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The Pamphlet Collection of Sir Robert Stout: Volume 76

Special Interviews. — Australasian Federation. — "The Union of the Colonies." — The Advantages of Federation. — Interview with Mr. J. Kennedy Brown

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Special Interviews.

Australasian Federation.

"The Union of the Colonies."

The Advantages of Federation.

Interview with Mr. J. Kennedy Brown.

The question of federation appears to be attracting more attention at the present time in New Zealand than it did when the proposals for the union of the colonies were first laid before the public. The excitement attendant upon the vote just taken in New South Wales, and the victory gained by the supporters of the federation movement, have had the effect of causing renewed interest to be taken in this important question, consequently the impressions of those who have paid close attention to the federation movement should be read with interest. A "Herald" reporter interviewed Mr. Kennedy Brown, who takes great interest in the movement, and gleaned from that gentleman some important details in connection therewith.

Reference was first made to the probable fiscal policy of the Federated States. "Don't you think that intercolonial free-trade would interfere with some of the local industries which the protective tariff has fostered, by introducing Australian competition?"

"That is an important subject, and getting at once to the crux of the whole question so far as New Zealand is concerned. I have been in the intercolonial trade for more than a quarter of a century, representing the largest manufacturing houses part of the time, and can speak from very ample experience. Twenty-five years ago New Zealand's industries were in their infancy, while the industries of the mother colony had become important, and still later, Melbourne came to the front with a bound, cutting out New South Wales and building up enormous local industries, which her energy and enterprise carried over all the page 41 colonies. New Zealand came into the field next, and her industries are at this moment, notwithstanding hostile tariffs, the most conspicuous, and far and away the most important. Our timber trade is one of the oldest, and overshadows all the colonies except Queensland. Then comes farm and dairy produce, our surplus production being enormous. Next comes manufactures of wood, of wool, of iron of leather. In all these lines New Zealand is unrivalled. It is Australia that has to reckon with us, if only we join the union and secure the inestimable blessings of intercolonial free-trade. You see our climate and natural resources favour continuous production, as well as human energies. Australia is indeed a grand country, but she is almost destitute, Queensland excepted, of the more useful timbers—her climate for more than half the year a scorching one, her seasons intermittent, droughts and floods and bush fires, paralysing the energies of her people and inflicting enormous losses upon the country. I think we have everything to gain and nothing whatever to dread, from a policy of intercolonial free-trade."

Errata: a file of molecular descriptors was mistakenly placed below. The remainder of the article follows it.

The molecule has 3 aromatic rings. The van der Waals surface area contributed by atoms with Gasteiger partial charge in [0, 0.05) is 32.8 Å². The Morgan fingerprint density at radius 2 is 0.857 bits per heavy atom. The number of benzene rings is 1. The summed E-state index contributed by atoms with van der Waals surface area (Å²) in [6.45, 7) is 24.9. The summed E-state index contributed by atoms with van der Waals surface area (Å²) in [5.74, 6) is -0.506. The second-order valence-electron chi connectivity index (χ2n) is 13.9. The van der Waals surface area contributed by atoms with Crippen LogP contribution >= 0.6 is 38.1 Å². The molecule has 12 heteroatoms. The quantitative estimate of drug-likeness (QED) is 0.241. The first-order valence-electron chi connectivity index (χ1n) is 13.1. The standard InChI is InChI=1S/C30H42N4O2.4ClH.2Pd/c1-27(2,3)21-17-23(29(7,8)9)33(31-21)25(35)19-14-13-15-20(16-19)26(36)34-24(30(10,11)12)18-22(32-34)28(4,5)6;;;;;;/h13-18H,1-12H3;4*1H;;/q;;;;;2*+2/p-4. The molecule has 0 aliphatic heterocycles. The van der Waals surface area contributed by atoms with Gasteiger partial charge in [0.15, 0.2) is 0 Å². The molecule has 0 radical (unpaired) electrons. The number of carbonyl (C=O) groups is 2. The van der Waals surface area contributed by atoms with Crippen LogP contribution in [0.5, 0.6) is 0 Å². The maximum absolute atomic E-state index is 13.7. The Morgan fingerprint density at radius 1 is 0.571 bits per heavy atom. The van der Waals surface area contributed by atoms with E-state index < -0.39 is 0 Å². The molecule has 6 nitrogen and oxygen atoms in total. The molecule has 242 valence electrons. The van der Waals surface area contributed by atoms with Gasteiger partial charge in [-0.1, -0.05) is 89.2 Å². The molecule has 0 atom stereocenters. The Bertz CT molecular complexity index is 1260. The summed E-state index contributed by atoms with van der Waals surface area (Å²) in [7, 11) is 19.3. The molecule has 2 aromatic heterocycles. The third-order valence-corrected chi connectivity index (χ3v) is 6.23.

"But taking clothing, shirts, woollens, and other similar manufactures in which enterprising colonists have invested much capital, would they not be likely to be overrun with Australian goods of the same description ?"

"Now you have got at the question which I am aware creates considerable trepidation in certain quarters, and nothing can be more natural I am persuaded however, that in all these manufactures we can not only compete with the other colonies, but beat them. No firm in Australia could make such a display of woollens, blankets, rugs, etc., as several New Zealand firms recently exhibited in Auckland, neither in get up quality, or price. We are enormously ahead of Australia in those lines. Although our population is only about three-fifths that of New South Wales, we have seven times as many woollen mills, and produce more than twenty times the quantity of woollens. The fact that the trade in them has become established in Australia, hostile tariffs notwithstanding, demonstrates surely that with free trade this great industry would be greatly increased. Look at our raw materials. We are recklessly sending away that we might manufacture among ourselves Take kauri gum, for instance. We alone possess this valuable product, and in is sent off in the rough. page 42 If we converted it into varnishes, every £100 worth of gum would represent over £1000 worth of varnish, and it is in the latter form we should deal with this commodity."

"And what of the timber industry ?"